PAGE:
How do I find an editor for my book?

find an editor for my book

Step by step guide on how to find an editor for your book.

Let’s find you an editor!

Hey, you! Are you writing a book? Congratulations! The next step is to find the perfect match for an editor.  The good news is that it’s super easy to find the perfect editor for your book and writing style.  The bad news is that for most self-publishers, editing services are the majority of your budget!

Prep to find a book editor

When it comes to book editing services, it’s important to have the right editor for your project. But how do you find an editor? There are several factors to consider when choosing a book editor. First, you need to set the following before looking for an editor:

  • Budget
  • Deadline
  • Type of editing

Editors are the gatekeepers of your writing career. If your editor is good, they can improve your book exponentially. If they’re bad, they could be a big waste of time and money. So it’s important to find the right editor for you and your book.

GOAL

Our goal is to help you publish the best version of your book!

What are the costs of editing a book?

The cost of editing a book depends on many factors.  Large editing companies charge more than solo or small editing houses.  Freelance services are another option, but you need to account for a 20% markup.

A good average for a standard copyedit service is $15 per 1K words, give or take, depending on the editor.

Working with a good editor will save you incalculable amounts of time

You can write the best book in the world and send it to a great editor, but the two of you will not be able to turn that book into a masterpiece without each other. A good editor will force you to examine all aspects of your book and decide where to make changes for the better.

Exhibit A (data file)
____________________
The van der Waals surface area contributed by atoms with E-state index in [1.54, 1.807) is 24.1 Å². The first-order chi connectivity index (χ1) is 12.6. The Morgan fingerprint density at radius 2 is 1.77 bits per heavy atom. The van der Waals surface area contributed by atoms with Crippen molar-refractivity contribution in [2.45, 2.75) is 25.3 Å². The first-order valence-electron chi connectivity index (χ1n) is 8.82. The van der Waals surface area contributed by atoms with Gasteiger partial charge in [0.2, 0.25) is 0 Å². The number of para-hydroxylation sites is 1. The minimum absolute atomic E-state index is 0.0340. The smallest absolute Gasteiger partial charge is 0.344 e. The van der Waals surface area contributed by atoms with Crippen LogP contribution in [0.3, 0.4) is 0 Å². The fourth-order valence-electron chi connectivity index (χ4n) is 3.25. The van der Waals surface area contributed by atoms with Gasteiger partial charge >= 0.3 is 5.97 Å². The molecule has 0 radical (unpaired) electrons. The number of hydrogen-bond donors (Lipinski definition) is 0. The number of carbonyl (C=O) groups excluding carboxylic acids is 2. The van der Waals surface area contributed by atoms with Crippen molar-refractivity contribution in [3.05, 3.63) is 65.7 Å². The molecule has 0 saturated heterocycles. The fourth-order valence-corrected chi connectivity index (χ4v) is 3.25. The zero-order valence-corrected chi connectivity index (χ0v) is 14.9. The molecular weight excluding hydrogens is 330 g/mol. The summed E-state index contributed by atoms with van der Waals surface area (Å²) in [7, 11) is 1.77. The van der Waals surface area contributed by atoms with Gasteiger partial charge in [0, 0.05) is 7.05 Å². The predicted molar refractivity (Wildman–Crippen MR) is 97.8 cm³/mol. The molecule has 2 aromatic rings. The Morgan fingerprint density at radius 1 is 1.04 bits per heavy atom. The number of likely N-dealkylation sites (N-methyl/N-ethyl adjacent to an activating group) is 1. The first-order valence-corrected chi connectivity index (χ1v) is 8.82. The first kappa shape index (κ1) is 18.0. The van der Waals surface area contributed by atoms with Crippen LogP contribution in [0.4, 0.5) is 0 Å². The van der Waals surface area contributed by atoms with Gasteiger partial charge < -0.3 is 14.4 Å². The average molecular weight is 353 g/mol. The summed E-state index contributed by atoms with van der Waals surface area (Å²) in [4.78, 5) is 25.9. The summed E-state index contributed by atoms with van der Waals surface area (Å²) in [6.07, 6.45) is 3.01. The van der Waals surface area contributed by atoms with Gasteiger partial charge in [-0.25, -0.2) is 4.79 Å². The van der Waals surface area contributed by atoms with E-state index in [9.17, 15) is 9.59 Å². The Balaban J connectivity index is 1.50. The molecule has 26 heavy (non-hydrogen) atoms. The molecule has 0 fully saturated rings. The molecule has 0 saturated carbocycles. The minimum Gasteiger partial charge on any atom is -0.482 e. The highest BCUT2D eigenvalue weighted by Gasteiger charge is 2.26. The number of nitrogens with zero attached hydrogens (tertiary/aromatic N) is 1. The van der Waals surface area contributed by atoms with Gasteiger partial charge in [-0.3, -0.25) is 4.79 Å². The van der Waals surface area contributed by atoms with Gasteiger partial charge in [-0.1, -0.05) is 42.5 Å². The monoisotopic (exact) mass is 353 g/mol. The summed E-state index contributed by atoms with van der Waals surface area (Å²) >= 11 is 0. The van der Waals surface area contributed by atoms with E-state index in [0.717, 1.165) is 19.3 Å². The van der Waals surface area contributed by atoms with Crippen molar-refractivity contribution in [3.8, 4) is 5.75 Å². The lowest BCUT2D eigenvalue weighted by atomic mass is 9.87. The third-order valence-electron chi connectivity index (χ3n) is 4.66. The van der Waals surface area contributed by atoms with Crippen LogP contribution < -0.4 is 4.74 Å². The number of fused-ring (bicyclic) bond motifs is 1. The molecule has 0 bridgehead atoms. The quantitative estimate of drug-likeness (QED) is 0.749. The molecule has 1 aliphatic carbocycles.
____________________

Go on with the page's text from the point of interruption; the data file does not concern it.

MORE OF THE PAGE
Your target audience is the primary focus of your book. If readers can’t understand it, you’re lost. So, you NEED to hire a good editor. And that doesn’t mean simply finding someone who knows the mechanics of grammar, spelling and punctuation. Also, it doesn’t mean a friend or family member who “knows a lot about writing.”

No matter your level of expertise, having someone look over your work before you publish it is a great way to ensure that you’re sending out the best version of your writing. An editor also helps maintain the integrity of what you’re saying and makes sure that the writing flows and makes sense.

Tips for working with a book editor

Hiring an editor can be very intimidating. Fortunately, some people are experts at handling manuscripts and the writers who create them. Finding an editor is the first step, but it’s also important to create a good working relationship with your editor. This can make the entire editing process easier and more successful for both you and your editor. Here are some suggestions to help you start a good working relationship with your book editor.

No matter how well-written your story is, a book editor will make it even better. A professional will point out any inconsistencies, provide honest feedback, and help you find the path to publication.

  • Understand what type of editing you want and order the correct type
  • Get a sample edit, so you know exactly what you will get
  • Tell the editor your concerns and if you have a deadline

Book publishing options

Hiring an editor before submitting it to a lit agent or publisher is a must. You want the book to look the part.  If a publisher picks up the book, they may run it through their team to make additional changes, but a polished book stands a much better chance of being picked up than a sloppy 1st draft.

Pick an editor that has been recommended to you